Queensland Speech Pathology
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Tips to get your Tot Talking

12th April 2016 12:40

“Mama, Dada.”

These are often the first, and most memorable, words we often hear from our children. By 12 months, most children have said their first word. Though it is not unusual for a child to not be talking by 18 months, either.

As new parents, we are often bombarded with all different opinions regarding the developmental milestones of our children, such as height, weight, language and their movement. So it doesn’t surprise me that many parents come to me with concerns that their eldest child seemed further along with their language compared to their younger child at the same age. So when exactly should you start to be concerned with your child’s language?

Unfortunately, there is no ‘magic age’ when a child should start talking. Many parents worry that if their child has not started talking by 18 months, they have a communication disorder and need therapy, though it is important to know that there is a vast difference between a child being a ‘late talker’ and one with a ‘communication disorder’. A late talker is a child who is late to talk, but once started, quickly catches up to their peers. A child with a communication disorder is one who is late to talk, but unfortunately does not catch up to their peers.

Whilst there is a huge variance in the ages children begin talking at, all children should be talking by their third birthday. Some children begin talking at 12 months, the majority between 18 – 24 months, and some begin talking between 30 – 36 months. So, when should you be concerned that your child is not talking? Early intervention is crucial, and can begin well before a child is 36 months. Does my child need speech therapy? What if he is just a late talker? Below is a list of green and red flags which can help you and a speech pathologist predict if your child is a late talker or at risk of a communication disorder:


Green Flags

-        Normal pregnancy and birth

-        No issues with feeding

-        All other developmental milestones within normal limits (height, weight, movement)

-        Different cries as a baby (hungry, tired, scared etc.)

-        Babbling and cooing by 9 months

-        Plays appropriately

-        No ear infections

-        Understanding is good (understands hi, their name etc.)

-        Non-verbal communication (points, vocalises, takes your hand to something of interest, etc.)


Red Flags

-        Pregnancy difficulties and/or low birth weight

-        Feeding difficulties

-        Late babbling/cooing (baby didn’t babble until 12 months = big red flag)

-        Play is immature/different

-        No non-verbal communication (eye gaze, looks at person when speaking, not pointing, not vocalising)

-        Failing to thrive with language (e.g. said first words at 14 months, but only has 5 words at 24 months)

-        Recurring ear infections

-        Sudden loss of language


When we see a child in the 12 – 36 month age range, we compare the number of green flags to the number of red flags. The more green flags, the more likely it is your child is a late talker. If there are lots of red flags, we will discuss these in detail with you and collaboratively create a plan to get your child talking.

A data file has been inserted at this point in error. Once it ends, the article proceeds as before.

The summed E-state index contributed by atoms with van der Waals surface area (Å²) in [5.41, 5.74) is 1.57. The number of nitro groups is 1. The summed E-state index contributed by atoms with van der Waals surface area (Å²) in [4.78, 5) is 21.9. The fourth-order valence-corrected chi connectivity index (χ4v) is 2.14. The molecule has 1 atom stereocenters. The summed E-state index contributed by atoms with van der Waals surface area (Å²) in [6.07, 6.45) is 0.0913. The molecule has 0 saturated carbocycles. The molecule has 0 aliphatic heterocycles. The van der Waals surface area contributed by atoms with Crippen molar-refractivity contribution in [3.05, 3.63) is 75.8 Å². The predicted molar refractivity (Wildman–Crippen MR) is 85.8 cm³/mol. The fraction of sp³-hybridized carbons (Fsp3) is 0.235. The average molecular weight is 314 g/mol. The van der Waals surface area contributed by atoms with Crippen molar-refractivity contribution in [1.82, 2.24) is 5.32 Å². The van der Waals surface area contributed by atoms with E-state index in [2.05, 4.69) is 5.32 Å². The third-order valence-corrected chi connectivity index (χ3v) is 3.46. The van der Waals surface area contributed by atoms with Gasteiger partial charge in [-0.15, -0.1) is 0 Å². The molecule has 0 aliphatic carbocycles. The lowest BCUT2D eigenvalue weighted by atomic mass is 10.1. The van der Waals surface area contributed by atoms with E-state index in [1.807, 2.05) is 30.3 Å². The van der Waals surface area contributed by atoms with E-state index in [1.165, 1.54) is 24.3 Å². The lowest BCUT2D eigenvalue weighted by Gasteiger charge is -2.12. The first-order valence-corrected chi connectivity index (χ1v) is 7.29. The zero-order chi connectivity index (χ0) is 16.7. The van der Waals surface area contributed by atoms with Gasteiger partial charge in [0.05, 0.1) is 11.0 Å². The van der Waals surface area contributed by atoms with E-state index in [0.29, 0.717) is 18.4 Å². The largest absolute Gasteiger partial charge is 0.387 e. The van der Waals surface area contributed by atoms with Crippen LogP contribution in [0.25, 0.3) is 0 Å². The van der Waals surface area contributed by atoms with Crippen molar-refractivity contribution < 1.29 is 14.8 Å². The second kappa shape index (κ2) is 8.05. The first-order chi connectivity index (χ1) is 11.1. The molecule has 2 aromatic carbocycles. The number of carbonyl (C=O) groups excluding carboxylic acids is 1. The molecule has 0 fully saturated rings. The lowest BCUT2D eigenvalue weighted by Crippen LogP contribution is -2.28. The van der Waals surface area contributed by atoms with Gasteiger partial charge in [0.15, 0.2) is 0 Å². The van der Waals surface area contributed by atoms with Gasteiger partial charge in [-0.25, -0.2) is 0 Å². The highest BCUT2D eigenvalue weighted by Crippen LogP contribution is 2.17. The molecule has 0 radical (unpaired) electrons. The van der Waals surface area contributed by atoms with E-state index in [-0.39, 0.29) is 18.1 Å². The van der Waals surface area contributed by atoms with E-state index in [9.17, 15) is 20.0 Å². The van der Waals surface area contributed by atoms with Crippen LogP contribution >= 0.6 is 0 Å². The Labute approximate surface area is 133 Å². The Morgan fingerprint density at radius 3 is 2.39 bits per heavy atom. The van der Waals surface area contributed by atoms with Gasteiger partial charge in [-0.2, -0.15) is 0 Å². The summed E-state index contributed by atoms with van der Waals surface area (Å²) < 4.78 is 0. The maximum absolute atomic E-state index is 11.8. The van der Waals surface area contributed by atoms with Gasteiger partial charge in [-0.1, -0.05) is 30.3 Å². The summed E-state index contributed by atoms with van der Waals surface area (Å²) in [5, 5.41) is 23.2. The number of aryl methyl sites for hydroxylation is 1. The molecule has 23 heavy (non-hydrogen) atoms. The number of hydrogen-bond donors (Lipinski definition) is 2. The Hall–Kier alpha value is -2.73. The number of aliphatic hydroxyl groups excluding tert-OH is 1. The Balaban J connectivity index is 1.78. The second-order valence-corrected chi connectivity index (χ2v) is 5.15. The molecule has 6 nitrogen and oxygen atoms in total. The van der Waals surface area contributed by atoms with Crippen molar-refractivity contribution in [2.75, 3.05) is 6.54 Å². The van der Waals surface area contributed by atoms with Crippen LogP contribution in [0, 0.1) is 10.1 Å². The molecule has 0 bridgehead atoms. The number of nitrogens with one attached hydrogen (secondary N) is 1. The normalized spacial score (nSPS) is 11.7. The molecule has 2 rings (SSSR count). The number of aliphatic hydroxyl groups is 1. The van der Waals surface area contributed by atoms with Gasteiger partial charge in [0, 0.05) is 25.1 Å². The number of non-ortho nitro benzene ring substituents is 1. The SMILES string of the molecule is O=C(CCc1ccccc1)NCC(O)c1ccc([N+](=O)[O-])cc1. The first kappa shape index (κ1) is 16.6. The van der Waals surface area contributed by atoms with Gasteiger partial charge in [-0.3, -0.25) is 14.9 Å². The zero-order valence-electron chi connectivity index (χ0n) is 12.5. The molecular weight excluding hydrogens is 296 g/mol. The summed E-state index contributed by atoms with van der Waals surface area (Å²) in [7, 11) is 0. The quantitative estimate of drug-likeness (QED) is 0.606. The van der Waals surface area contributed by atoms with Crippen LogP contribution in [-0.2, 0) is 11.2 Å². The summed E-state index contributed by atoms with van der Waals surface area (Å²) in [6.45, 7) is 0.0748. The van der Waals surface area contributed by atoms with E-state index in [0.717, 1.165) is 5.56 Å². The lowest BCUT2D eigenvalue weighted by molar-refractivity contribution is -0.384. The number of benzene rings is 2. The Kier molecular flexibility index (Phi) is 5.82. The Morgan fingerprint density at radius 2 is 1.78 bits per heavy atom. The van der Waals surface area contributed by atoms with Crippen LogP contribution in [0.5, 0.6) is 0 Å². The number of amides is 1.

So what can I do to encourage my child’s talking?

1. Talk, talk, talk and talk some more to your child!

  • In order for a child to learn to talk, a child must first hear it. Some children take longer than others, however, keep talking to them to encourage their language.

2. Provide your child with choices

  • Giving your child choices is a great way to encourage them to talk. Giving your child a choice can be with food, drink, toys, movies etc. Show your child the items when providing the choice. If they point, say the word for them and encourage them to say it, too.

3. Verbs (action or doing words)

  • Children’s first words are usually nouns, such as a person’s name. Very soon after, verbs appear. Verbs are key to further language development, or talking. You cannot make a sentence without a verb! To encourage your child to use verbs, describe everything you are doing, such as driving, sweeping, running, walking etc. Playing repetitive games is also useful so your child can hear the same words over and over again. For example, when playing with Play Doh, describe what you are doing, “cutting, cutting” “rolling, rolling, rolling”. Another activity, bubbles, count “1, 2, 3, blow”, and encourage your child to do the same.  

4. Ask lots of questions

  • Ask your child questions, but answer them for them. Point and ask “What’s that?”, “Who’s that?”, “Where are we going?” etc. Asking your child questions will encourage them to ask questions back to you and engage in conversation. Asking questions is how your child learns about their world.

5. Nursery Rhymes

  • Sing nursery rhymes with your child and encourage them to do the actions with you. Having your child participate in nursery rhymes will lead to the anticipation of words, such as “Baa baa black ____”, creating the encouragement to say the expected word.


Age appropriate talking and communication is important to every child’s wellbeing and success for their future learning. If your child is showing more of the ‘red flags’ compared to green, please contact Queensland Speech Pathology Services. In general, the earlier a language or communication disorder is detected, the easier it is to treat.

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